Getting inside Davao market takes 3 hours as execs tighten COVID-19 controls

By: - Correspondent / @kmanlupigINQ
/ 07:07 PM May 01, 2020

Residents form a long line along Bankerohan Bridge as local authorities try to manage the crowd inside the Farmers Market Center in Davao City. KARLOS MANLUPIG

DAVAO CITY—-Residents queued for at least three hours as local authorities enforced restrictions to manage the crowd in one of the biggest markets in the city on Friday (May 1)

A sidewalk vendor, who wants to be named only as Nelia, told the Inquirer that she started falling in line around 5 a.m. but was able to enter the Farmers Market Center in Bankerohan three hours after.


“I went to the market on my regular schedule but I was shocked to see a longer line. The line spanned across the Bankerohan Bridge,” Nelia said.

She said she assumed that one of the reasons for the longer line is that local authorities are now more meticulous in crosschecking the food and medicine passes, making sure these correspond to daily schedules, consistent with the coding scheme.


In the coding scheme implemented by the Davao local government, passes with control numbers ending in odd numbers can only be used on Mondays, Wednesdays and Fridays. Residents with passes ending in even numbers can go out on Tuesdays, Thursdays and Saturdays.

The local government confirmed on Friday that several shops, including in the massive market complex, were shut down for violating lockdown rules, causing buyers to gather in open stalls.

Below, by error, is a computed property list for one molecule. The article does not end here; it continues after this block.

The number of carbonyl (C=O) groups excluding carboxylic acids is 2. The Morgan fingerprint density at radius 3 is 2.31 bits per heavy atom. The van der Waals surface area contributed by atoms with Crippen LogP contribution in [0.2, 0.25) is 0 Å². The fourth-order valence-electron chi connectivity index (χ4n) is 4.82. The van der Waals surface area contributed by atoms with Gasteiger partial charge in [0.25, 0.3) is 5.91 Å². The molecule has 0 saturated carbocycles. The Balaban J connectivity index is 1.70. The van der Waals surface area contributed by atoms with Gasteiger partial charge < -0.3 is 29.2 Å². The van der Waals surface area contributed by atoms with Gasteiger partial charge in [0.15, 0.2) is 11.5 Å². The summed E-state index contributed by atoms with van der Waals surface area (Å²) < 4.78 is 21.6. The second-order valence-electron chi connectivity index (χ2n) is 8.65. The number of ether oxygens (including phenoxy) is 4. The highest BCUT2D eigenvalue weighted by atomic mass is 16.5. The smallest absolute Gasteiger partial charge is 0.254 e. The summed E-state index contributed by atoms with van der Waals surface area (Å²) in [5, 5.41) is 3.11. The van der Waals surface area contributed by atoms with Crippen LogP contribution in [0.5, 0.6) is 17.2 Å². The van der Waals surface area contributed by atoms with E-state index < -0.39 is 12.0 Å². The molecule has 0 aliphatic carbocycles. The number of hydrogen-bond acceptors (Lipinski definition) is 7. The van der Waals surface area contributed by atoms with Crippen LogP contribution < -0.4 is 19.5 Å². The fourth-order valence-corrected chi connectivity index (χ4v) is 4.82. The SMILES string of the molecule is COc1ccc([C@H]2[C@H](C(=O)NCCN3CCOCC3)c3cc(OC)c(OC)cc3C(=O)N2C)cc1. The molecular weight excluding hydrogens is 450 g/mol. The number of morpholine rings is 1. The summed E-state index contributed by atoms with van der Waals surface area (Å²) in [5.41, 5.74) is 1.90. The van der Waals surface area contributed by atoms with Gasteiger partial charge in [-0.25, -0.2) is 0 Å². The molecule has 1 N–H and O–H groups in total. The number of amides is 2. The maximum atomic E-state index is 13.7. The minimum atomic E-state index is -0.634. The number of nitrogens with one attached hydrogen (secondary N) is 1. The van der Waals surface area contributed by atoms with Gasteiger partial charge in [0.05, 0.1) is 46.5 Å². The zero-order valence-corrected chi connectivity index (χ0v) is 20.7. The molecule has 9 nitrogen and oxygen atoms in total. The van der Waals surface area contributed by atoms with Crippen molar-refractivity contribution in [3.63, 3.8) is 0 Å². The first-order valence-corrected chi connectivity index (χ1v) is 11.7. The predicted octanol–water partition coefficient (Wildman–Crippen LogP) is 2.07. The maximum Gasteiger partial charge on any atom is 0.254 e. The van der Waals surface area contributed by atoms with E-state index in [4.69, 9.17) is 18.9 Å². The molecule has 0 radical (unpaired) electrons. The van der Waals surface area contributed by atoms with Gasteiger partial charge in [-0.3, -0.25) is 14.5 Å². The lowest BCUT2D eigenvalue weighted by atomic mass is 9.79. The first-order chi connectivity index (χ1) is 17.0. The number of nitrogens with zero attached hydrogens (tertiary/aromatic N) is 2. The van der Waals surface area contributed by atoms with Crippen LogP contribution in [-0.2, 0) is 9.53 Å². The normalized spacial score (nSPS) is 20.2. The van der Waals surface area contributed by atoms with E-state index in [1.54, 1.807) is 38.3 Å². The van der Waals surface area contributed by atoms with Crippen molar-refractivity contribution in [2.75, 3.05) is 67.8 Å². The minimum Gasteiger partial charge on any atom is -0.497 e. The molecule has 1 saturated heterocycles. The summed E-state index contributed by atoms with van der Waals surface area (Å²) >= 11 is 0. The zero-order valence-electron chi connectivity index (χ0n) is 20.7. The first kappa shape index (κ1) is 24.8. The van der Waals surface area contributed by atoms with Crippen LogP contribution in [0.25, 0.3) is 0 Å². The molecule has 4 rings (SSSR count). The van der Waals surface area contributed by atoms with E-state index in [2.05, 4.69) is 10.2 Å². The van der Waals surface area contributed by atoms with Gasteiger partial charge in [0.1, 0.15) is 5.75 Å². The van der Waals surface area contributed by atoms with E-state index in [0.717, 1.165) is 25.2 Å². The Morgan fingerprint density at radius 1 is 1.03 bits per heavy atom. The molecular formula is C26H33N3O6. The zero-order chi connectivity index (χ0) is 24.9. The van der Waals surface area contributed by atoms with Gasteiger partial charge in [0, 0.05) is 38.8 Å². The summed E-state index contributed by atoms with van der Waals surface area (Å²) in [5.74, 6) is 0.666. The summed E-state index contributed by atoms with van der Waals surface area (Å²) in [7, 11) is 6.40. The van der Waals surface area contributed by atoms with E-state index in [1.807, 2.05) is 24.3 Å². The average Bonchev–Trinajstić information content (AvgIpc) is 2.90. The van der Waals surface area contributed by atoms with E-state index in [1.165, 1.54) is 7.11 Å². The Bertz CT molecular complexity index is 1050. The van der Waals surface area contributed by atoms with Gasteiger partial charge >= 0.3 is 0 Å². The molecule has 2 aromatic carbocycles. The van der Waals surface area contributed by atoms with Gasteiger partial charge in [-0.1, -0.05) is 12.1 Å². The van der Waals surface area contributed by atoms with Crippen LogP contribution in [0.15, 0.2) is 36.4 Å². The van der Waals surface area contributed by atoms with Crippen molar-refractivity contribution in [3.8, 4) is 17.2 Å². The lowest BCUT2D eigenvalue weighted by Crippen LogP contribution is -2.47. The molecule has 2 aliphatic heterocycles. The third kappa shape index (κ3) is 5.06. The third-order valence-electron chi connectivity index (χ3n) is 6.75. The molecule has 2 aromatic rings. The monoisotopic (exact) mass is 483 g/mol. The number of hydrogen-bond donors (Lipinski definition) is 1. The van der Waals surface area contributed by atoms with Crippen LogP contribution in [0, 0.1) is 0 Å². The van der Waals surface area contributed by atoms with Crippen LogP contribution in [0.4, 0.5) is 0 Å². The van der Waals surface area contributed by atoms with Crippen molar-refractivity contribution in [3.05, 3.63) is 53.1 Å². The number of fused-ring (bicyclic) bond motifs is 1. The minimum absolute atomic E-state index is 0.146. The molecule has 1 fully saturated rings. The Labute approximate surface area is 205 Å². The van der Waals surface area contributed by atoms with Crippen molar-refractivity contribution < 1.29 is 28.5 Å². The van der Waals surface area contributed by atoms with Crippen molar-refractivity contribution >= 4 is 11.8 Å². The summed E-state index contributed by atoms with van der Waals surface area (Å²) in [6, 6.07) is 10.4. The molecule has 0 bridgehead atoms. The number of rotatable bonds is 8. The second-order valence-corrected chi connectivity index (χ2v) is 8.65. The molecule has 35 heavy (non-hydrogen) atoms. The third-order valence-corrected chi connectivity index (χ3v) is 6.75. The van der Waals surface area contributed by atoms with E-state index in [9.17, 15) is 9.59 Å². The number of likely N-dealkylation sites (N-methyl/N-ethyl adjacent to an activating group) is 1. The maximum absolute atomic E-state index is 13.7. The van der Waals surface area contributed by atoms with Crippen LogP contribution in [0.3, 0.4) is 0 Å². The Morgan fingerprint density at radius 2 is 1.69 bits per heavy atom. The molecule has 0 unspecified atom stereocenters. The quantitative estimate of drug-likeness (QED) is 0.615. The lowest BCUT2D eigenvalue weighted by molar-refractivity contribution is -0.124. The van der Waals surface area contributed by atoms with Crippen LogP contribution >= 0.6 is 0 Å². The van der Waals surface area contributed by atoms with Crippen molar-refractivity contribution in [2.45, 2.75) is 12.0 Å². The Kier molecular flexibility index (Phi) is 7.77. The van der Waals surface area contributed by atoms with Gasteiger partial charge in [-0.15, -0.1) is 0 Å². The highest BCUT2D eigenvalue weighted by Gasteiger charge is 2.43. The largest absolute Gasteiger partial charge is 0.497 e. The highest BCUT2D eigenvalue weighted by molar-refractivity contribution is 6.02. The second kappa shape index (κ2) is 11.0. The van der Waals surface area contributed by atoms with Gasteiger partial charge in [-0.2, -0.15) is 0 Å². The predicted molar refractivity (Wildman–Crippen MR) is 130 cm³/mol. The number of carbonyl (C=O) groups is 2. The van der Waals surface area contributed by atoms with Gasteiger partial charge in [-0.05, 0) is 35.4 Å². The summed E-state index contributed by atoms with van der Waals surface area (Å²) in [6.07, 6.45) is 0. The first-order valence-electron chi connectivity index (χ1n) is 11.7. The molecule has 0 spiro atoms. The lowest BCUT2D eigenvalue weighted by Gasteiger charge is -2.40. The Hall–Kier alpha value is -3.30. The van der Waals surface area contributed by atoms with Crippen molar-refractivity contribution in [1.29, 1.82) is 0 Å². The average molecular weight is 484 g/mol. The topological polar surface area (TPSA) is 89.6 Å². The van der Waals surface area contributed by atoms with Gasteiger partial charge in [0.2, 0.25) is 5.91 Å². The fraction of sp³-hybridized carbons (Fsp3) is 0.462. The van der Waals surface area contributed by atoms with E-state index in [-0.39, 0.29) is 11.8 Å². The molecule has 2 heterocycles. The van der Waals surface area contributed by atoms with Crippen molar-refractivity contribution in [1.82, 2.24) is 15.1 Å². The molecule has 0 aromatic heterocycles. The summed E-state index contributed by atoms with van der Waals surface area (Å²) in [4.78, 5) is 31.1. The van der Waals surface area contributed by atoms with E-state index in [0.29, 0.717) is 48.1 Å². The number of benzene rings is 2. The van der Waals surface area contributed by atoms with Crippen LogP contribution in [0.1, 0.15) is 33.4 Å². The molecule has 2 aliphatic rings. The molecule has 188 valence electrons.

Nelia added that social distancing also caused the stretch of the duration of queueing and buying which, in turn, caused the spillover of the queue to the other side of the bridge.

“It is a hassle but I do not mind queuing as long as social distancing is observed,” she said.

“The problem is there are other people who do not follow the social distancing. We end up like dancing the cha-cha because we need to step forward or backward if the person next to us would move closer,” Nelia said.

Asked why she would risk going out despite the rising number of COVID-19 cases in the city, she said she is making the gamble for the survival of her family.

“I need to make a living especially in our situation right now. I know it is dangerous but we are also trying to make precautions,” Nelia explained.


Mayor Sara Duterte said that as of Friday morning, there are 127 patients and suspected cases admitted in the Southern Philippines Medical Center and different COVID-19 isolation facilities in the city.

The total number of confirmed cases in Davao City is now 119 with at least 20 deaths.

As a response, the local government and health workers stepped up contact tracing and conducting random tests especially in densely populated areas.

Davao City is also preparing to establish additional laboratories to make COVID-19 testing more accessible and faster in a bustling city with a population of at least 1.6 million.

Edited by TSB

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